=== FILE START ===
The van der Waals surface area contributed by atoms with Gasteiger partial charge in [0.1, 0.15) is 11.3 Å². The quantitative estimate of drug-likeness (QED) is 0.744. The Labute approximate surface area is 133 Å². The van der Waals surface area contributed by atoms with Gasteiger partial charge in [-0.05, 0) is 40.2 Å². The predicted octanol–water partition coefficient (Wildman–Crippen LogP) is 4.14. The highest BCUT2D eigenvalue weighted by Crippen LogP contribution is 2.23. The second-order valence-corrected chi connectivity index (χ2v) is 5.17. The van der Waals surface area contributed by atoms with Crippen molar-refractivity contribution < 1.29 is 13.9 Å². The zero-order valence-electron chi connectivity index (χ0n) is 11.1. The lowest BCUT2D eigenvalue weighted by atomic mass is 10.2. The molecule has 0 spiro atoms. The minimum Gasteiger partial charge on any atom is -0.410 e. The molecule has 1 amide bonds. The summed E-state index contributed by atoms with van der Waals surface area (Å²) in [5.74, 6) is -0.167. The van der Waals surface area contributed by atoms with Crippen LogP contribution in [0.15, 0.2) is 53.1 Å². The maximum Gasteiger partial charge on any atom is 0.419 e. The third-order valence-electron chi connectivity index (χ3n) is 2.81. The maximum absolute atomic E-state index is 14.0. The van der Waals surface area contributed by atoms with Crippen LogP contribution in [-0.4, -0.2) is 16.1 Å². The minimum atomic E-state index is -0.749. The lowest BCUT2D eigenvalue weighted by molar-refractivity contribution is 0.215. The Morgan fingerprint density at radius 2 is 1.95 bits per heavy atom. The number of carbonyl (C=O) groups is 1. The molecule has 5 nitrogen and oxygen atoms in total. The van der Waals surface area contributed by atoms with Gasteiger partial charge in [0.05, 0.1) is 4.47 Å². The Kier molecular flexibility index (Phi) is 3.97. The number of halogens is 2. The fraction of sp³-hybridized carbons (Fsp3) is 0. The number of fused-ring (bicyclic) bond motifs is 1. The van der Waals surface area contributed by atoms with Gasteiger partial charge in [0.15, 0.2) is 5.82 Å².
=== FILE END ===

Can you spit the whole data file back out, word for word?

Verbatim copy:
The van der Waals surface area contributed by atoms with Gasteiger partial charge in [0.1, 0.15) is 11.3 Å². The quantitative estimate of drug-likeness (QED) is 0.744. The Labute approximate surface area is 133 Å². The van der Waals surface area contributed by atoms with Gasteiger partial charge in [-0.05, 0) is 40.2 Å². The predicted octanol–water partition coefficient (Wildman–Crippen LogP) is 4.14. The highest BCUT2D eigenvalue weighted by Crippen LogP contribution is 2.23. The second-order valence-corrected chi connectivity index (χ2v) is 5.17. The van der Waals surface area contributed by atoms with Crippen molar-refractivity contribution < 1.29 is 13.9 Å². The zero-order valence-electron chi connectivity index (χ0n) is 11.1. The lowest BCUT2D eigenvalue weighted by atomic mass is 10.2. The molecule has 0 spiro atoms. The minimum Gasteiger partial charge on any atom is -0.410 e. The molecule has 1 amide bonds. The summed E-state index contributed by atoms with van der Waals surface area (Å²) in [5.74, 6) is -0.167. The van der Waals surface area contributed by atoms with Crippen LogP contribution in [0.15, 0.2) is 53.1 Å². The maximum Gasteiger partial charge on any atom is 0.419 e. The third-order valence-electron chi connectivity index (χ3n) is 2.81. The maximum absolute atomic E-state index is 14.0. The van der Waals surface area contributed by atoms with Crippen LogP contribution in [-0.4, -0.2) is 16.1 Å². The minimum atomic E-state index is -0.749. The lowest BCUT2D eigenvalue weighted by molar-refractivity contribution is 0.215. The Morgan fingerprint density at radius 2 is 1.95 bits per heavy atom. The number of carbonyl (C=O) groups is 1. The molecule has 5 nitrogen and oxygen atoms in total. The van der Waals surface area contributed by atoms with Gasteiger partial charge in [0.05, 0.1) is 4.47 Å². The Kier molecular flexibility index (Phi) is 3.97. The number of halogens is 2. The fraction of sp³-hybridized carbons (Fsp3) is 0. The number of fused-ring (bicyclic) bond motifs is 1. The van der Waals surface area contributed by atoms with Gasteiger partial charge in [0.15, 0.2) is 5.82 Å².